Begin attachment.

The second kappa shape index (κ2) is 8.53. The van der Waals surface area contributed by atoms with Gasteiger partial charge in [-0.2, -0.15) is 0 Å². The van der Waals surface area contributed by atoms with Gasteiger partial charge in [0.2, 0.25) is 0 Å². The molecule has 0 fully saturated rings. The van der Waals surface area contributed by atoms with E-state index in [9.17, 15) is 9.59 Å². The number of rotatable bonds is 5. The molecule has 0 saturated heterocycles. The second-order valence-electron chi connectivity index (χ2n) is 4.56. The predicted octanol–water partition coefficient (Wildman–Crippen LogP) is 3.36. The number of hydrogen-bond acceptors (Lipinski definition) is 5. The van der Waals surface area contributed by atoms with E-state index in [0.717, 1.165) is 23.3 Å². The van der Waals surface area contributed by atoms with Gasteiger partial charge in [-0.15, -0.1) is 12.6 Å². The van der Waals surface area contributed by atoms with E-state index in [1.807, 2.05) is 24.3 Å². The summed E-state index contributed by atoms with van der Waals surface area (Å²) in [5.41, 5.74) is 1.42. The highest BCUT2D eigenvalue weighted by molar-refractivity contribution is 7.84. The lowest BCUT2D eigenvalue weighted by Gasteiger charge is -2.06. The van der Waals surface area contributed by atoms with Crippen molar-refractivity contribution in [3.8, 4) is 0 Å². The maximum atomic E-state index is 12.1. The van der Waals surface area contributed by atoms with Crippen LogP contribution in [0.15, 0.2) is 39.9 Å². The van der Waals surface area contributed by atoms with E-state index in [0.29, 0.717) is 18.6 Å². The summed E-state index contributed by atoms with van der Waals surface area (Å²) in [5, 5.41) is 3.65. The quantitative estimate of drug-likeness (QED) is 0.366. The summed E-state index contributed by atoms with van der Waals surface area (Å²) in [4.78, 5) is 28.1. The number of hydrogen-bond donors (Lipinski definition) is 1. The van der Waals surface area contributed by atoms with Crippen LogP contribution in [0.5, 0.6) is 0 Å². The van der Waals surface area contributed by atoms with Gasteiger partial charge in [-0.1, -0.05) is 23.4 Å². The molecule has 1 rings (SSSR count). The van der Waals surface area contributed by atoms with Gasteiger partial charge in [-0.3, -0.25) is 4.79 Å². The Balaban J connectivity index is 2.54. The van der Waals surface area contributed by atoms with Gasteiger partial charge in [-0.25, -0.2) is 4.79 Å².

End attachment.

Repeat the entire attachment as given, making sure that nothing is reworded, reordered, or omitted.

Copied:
The second kappa shape index (κ2) is 8.53. The van der Waals surface area contributed by atoms with Gasteiger partial charge in [-0.2, -0.15) is 0 Å². The van der Waals surface area contributed by atoms with Gasteiger partial charge in [0.2, 0.25) is 0 Å². The molecule has 0 fully saturated rings. The van der Waals surface area contributed by atoms with E-state index in [9.17, 15) is 9.59 Å². The number of rotatable bonds is 5. The molecule has 0 saturated heterocycles. The second-order valence-electron chi connectivity index (χ2n) is 4.56. The predicted octanol–water partition coefficient (Wildman–Crippen LogP) is 3.36. The number of hydrogen-bond acceptors (Lipinski definition) is 5. The van der Waals surface area contributed by atoms with E-state index in [0.717, 1.165) is 23.3 Å². The van der Waals surface area contributed by atoms with Gasteiger partial charge in [-0.15, -0.1) is 12.6 Å². The van der Waals surface area contributed by atoms with E-state index in [1.807, 2.05) is 24.3 Å². The summed E-state index contributed by atoms with van der Waals surface area (Å²) in [5.41, 5.74) is 1.42. The highest BCUT2D eigenvalue weighted by molar-refractivity contribution is 7.84. The lowest BCUT2D eigenvalue weighted by Gasteiger charge is -2.06. The van der Waals surface area contributed by atoms with Crippen molar-refractivity contribution in [3.8, 4) is 0 Å². The maximum atomic E-state index is 12.1. The van der Waals surface area contributed by atoms with Crippen LogP contribution in [0.15, 0.2) is 39.9 Å². The van der Waals surface area contributed by atoms with E-state index in [0.29, 0.717) is 18.6 Å². The summed E-state index contributed by atoms with van der Waals surface area (Å²) in [5, 5.41) is 3.65. The quantitative estimate of drug-likeness (QED) is 0.366. The summed E-state index contributed by atoms with van der Waals surface area (Å²) in [4.78, 5) is 28.1. The number of hydrogen-bond donors (Lipinski definition) is 1. The van der Waals surface area contributed by atoms with Crippen LogP contribution in [0.5, 0.6) is 0 Å². The van der Waals surface area contributed by atoms with Gasteiger partial charge in [-0.1, -0.05) is 23.4 Å². The molecule has 1 rings (SSSR count). The van der Waals surface area contributed by atoms with Gasteiger partial charge in [-0.3, -0.25) is 4.79 Å². The Balaban J connectivity index is 2.54. The van der Waals surface area contributed by atoms with Gasteiger partial charge in [-0.25, -0.2) is 4.79 Å².